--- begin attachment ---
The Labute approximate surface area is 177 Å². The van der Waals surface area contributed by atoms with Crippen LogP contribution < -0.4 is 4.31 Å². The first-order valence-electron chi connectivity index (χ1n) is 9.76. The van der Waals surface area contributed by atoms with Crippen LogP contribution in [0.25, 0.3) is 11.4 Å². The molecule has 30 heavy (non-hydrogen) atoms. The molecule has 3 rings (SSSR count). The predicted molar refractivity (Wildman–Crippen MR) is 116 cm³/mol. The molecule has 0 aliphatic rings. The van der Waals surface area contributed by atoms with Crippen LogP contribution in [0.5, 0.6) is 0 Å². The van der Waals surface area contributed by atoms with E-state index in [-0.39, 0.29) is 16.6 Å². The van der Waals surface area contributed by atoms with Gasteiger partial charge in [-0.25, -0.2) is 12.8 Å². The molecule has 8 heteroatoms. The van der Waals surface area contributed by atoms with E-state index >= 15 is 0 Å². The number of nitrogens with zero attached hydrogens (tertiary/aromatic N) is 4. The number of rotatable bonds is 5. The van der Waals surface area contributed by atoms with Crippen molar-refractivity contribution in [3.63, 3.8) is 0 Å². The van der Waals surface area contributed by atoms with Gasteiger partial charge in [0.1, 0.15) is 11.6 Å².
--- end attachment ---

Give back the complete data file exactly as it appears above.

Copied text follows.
The Labute approximate surface area is 177 Å². The van der Waals surface area contributed by atoms with Crippen LogP contribution < -0.4 is 4.31 Å². The first-order valence-electron chi connectivity index (χ1n) is 9.76. The van der Waals surface area contributed by atoms with Crippen LogP contribution in [0.25, 0.3) is 11.4 Å². The molecule has 30 heavy (non-hydrogen) atoms. The molecule has 3 rings (SSSR count). The predicted molar refractivity (Wildman–Crippen MR) is 116 cm³/mol. The molecule has 0 aliphatic rings. The van der Waals surface area contributed by atoms with Crippen LogP contribution in [0.5, 0.6) is 0 Å². The van der Waals surface area contributed by atoms with E-state index in [-0.39, 0.29) is 16.6 Å². The van der Waals surface area contributed by atoms with Gasteiger partial charge in [-0.25, -0.2) is 12.8 Å². The molecule has 8 heteroatoms. The van der Waals surface area contributed by atoms with E-state index >= 15 is 0 Å². The number of nitrogens with zero attached hydrogens (tertiary/aromatic N) is 4. The number of rotatable bonds is 5. The van der Waals surface area contributed by atoms with Crippen molar-refractivity contribution in [3.63, 3.8) is 0 Å². The van der Waals surface area contributed by atoms with Gasteiger partial charge in [0.1, 0.15) is 11.6 Å².